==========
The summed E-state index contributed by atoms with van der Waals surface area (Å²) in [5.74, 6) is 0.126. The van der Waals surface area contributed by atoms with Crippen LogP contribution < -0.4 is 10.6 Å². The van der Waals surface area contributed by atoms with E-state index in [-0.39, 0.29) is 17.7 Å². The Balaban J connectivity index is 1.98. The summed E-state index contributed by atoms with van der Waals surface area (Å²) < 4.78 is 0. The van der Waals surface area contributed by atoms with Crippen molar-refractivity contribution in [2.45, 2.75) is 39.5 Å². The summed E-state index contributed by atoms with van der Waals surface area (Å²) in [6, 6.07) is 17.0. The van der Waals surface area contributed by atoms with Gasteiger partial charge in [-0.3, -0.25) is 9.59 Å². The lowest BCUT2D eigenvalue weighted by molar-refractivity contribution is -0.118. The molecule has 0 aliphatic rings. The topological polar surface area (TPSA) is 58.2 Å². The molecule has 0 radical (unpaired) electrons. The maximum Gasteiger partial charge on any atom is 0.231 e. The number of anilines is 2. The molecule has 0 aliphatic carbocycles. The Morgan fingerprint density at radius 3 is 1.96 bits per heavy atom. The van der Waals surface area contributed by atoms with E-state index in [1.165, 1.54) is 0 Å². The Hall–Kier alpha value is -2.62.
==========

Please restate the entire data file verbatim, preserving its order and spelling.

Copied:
The summed E-state index contributed by atoms with van der Waals surface area (Å²) in [5.74, 6) is 0.126. The van der Waals surface area contributed by atoms with Crippen LogP contribution < -0.4 is 10.6 Å². The van der Waals surface area contributed by atoms with E-state index in [-0.39, 0.29) is 17.7 Å². The Balaban J connectivity index is 1.98. The summed E-state index contributed by atoms with van der Waals surface area (Å²) < 4.78 is 0. The van der Waals surface area contributed by atoms with Crippen molar-refractivity contribution in [2.45, 2.75) is 39.5 Å². The summed E-state index contributed by atoms with van der Waals surface area (Å²) in [6, 6.07) is 17.0. The van der Waals surface area contributed by atoms with Gasteiger partial charge in [-0.3, -0.25) is 9.59 Å². The lowest BCUT2D eigenvalue weighted by molar-refractivity contribution is -0.118. The molecule has 0 aliphatic rings. The topological polar surface area (TPSA) is 58.2 Å². The molecule has 0 radical (unpaired) electrons. The maximum Gasteiger partial charge on any atom is 0.231 e. The number of anilines is 2. The molecule has 0 aliphatic carbocycles. The Morgan fingerprint density at radius 3 is 1.96 bits per heavy atom. The van der Waals surface area contributed by atoms with E-state index in [1.165, 1.54) is 0 Å². The Hall–Kier alpha value is -2.62.